BC Hydro says power in the province isn’t at risk, but that drought conditions have reduced water levels at some of its Vancouver Island and Lower Mainland watersheds to record or near-record lows.
Since Sept. 1, water flowing into those reservoirs has been as low as 5.5 per cent of what it would normally be, according to a new report released by the electricity supplier on Thursday (Oct. 13).
The most dire inflow levels have been at the Jordan River, Alouette Lake and ASH Forebay sites, at 5.5 per cent, 5.6 per cent and six per cent of normal, respectively. Near Campbell River, four other sites broke a 53-year-old record for the lowest September inflows in history.
The month was the hottest and driest on record for many parts of the province, according to Environment Canada and, so far, October has been much of the same. As of Oct. 6, B.C. says three regions are experiencing Level 5 drought levels, the most extreme end of a five-point scale. Another seven are at a Level 4 and eight are at a Level 3. Twelve are considered a Level 2, while just four are a Level 1.
In some regions, the drought conditions have been enough to dry up vital stretches of water entirely. Recent video from the Neekas Creek, which runs through Heiltsuk Territory in the central coast region of the province, shows thousands of dead salmon laying in the dried up waterway.
Conservation manager William Housty told Black Press Media the Neekas Creek has seen the worst of it, but many other creeks have been far drier than usual too.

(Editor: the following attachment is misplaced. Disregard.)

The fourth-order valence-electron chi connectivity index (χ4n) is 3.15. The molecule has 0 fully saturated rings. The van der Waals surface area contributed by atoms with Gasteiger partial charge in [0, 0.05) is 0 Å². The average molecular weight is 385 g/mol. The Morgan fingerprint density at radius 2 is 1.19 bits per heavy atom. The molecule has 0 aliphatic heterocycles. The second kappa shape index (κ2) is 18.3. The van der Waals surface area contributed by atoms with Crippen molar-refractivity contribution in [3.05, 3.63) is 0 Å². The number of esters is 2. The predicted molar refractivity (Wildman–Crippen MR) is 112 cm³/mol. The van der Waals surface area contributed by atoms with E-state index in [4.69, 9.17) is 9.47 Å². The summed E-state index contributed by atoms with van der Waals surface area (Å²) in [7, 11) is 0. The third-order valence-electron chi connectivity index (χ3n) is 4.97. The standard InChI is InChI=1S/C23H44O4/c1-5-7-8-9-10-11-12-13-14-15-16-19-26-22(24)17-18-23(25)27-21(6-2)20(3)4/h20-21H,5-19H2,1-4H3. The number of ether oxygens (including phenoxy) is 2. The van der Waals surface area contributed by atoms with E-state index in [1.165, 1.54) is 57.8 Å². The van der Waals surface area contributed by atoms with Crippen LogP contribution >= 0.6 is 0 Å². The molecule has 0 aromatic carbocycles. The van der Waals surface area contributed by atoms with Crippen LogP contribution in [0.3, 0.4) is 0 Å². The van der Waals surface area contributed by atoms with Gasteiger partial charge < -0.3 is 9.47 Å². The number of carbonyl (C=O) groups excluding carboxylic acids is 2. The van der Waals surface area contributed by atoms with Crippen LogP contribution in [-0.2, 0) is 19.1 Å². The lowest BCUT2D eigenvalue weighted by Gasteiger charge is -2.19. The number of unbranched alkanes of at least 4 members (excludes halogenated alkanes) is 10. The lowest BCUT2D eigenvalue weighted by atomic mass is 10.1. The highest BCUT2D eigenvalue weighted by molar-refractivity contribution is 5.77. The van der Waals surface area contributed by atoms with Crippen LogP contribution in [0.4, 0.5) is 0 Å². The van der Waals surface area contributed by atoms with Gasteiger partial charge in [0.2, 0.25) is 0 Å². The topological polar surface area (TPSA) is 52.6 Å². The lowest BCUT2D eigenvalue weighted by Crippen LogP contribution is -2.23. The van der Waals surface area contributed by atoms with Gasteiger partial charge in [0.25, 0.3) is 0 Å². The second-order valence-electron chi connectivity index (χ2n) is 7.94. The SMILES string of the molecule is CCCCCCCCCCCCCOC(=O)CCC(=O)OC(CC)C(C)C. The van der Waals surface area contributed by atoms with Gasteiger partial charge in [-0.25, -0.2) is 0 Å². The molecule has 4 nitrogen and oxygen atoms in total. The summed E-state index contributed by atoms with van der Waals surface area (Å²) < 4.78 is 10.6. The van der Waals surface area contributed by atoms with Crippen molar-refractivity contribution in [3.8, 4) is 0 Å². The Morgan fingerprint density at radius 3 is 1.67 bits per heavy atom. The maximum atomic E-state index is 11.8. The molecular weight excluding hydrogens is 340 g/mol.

BC Hydro said in order to prevent that level of devastation in the waterways it manages, they’ve been carefully controlling the release of water from their reservoirs since July. In their Thursday report, the company draws a direct connection between the unusual weather conditions and climate change, and says the latter is increasingly forcing them to be ready for extreme and sudden events.
“Symptoms of climate change include increased frequency of extreme events like drought and intense storms, rapid glacial melt, increasing temperatures and amount of precipitation will directly affect electric utilities like BC Hydro that rely on water to generate power,” reads the report.
Fortunately for this year, the electricity supplier says water levels – while low everywhere – remain at safe levels at all their largest facilities. The province’s power supply, in other words, is not at risk.
BC Hydro says they use in-house weather and run-off forecasting systems to determine when to release water and when to conserve it, including hourly systems at all coastal watersheds. The company plans to expand monitoring technology to include real-time snowpack reports and invest further in spillway gates in the coming years.